EDITOR’S NOTE: The following story is based on interviews with Paul Thompson, one of the 10 Baptists held in prison in Haiti.
TWIN FALLS, Idaho (BP)–Paul Thompson reads the media accounts describing the journey of he and nine other jailed Baptist volunteers in Haiti who are all now free, and scratches his head. He was there. What he reads is not what he experienced.
Thompson, pastor of Eastside Baptist Church in Twin Falls, Idaho, was one of those 10 Baptist volunteers who went to Haiti in late January with the goal of taking orphans out of the earthquake-ravaged country and into an orphanage being started in the Dominican Republic. That trip took a disastrous turn Jan. 30 when the 10 were shocked to learn they were being charged with child kidnapping, with allegations swirling that the group had plans to sell the kids into slavery, or worse, harvest and sell their organs.
Such rumors were false, but it took more than 100 days to finally resolve the matter. Eight of them were freed in February, a ninth one released in March, and the final one — Laura Silsby — was let go May 17, more than 100 days after the ordeal began.
The story Thompson tells is far different from what has been described repeatedly in most media accounts.
“It’s radically different,” Thompson said.
— The 10 Americans did not, as has been alleged in some accounts, go through the streets of Port-au-Prince passing out flyers and going door-to-door looking for children, Thompson said. Instead, the 33 children they were trying to take across the border in a medium-sized bus came from two orphanages, and orphanage workers told them that none of the children had parents.
— The group was told multiple times before they got to the border that their documentation and paperwork — the source of the controversy — was sufficient, Thompson said. A Haitian child services official said as much, as did a Haitian policeman and an orphanage director who has extensive experience transferring orphans from Haiti to the Dominican Republic.
— The 10 Baptists were arrested in Port-au-Prince, and not at the border. They thought they would go free until UNICEF — a United Nations agency — got involved and pressed charges, Thompson says.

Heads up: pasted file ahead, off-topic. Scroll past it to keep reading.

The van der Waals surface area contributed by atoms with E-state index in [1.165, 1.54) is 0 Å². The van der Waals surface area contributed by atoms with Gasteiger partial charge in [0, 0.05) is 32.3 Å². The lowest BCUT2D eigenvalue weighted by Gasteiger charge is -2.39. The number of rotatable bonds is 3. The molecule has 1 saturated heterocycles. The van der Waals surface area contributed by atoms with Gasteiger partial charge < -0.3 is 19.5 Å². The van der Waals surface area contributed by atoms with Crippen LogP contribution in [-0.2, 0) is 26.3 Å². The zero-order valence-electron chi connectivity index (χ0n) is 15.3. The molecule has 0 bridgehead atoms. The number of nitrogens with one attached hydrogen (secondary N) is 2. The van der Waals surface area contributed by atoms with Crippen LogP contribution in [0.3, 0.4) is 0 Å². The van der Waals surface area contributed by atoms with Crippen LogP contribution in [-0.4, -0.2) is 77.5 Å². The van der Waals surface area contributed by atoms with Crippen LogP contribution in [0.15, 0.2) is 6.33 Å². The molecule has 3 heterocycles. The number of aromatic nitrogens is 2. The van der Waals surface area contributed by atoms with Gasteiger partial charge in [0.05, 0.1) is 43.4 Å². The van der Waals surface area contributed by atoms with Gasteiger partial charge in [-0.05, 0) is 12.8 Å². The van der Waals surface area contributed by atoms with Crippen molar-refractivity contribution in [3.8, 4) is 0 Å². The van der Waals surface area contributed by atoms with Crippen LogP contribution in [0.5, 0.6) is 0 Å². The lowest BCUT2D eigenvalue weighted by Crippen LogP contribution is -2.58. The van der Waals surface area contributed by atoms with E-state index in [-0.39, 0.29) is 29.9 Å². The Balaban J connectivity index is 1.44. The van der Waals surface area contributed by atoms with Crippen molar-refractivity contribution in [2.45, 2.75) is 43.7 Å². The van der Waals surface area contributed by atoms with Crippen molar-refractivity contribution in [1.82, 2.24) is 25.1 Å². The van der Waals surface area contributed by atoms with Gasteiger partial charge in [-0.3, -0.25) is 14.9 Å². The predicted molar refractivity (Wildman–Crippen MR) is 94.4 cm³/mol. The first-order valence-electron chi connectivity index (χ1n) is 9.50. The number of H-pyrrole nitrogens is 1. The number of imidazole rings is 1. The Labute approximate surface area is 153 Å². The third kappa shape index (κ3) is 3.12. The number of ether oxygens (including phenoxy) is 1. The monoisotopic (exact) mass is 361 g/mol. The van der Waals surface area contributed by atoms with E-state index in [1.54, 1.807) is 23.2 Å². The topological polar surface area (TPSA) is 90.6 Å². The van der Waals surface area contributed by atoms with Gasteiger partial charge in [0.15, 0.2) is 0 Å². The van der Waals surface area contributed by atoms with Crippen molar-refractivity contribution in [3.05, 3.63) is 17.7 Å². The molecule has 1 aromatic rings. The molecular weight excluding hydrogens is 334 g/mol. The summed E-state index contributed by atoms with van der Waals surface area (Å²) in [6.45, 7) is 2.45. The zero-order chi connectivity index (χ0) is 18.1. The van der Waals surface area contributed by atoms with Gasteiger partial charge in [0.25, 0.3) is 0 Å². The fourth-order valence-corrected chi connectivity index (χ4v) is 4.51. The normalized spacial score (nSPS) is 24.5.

— They were arrested on Jan. 30, and not Jan. 29 as has been reported repeatedly.
Thompson said that ever since he was released from jail Feb. 17 — after spending 19 days there — he’s wanted the group’s side of the story told but feared going public would endanger members of the group that were still in prison. Everyone, though, is now free.
Their sole goals, Thompson says, were to spread the Gospel and to help children. That latter goal seemed to be on track until that disastrous afternoon of Jan. 30, when they were arrested and their lives were forever changed. Up until that afternoon, Thompson says, they saw no “red flags,” nothing to make them think, “Wait a minute, something’s not feeling good.”
THEIR FIRST TRIP INTO HAITI
The group’s Haiti story actually began five days prior to their arrest, when they boarded a Greyhound-sized bus at 6 a.m., Jan. 25, for the six-hour drive from Santo Domingo in the Dominican Republic to Port-au-Prince. The closer they got to the earthquake zone, the more destruction they saw, until finally, arriving in Haiti’s capital, it quickly became clear they were “in a leveled city.” Only a few buildings were left standing, and many of the city’s orphanages had moved their children to tent cities.
Before entering Haiti the group had made contact with a handful of orphanages, being told by the orphan directors that they were overcrowded and had quake orphans who could be moved to the Dominican Republic. But the first orphanage the group went to that day — despite being crowded and having children who were needing food — “completely changed” its story when Thompson and the others showed up. The orphanage was receiving food and water from outside agencies based on head count and didn’t want to lose any residents, Thompson said.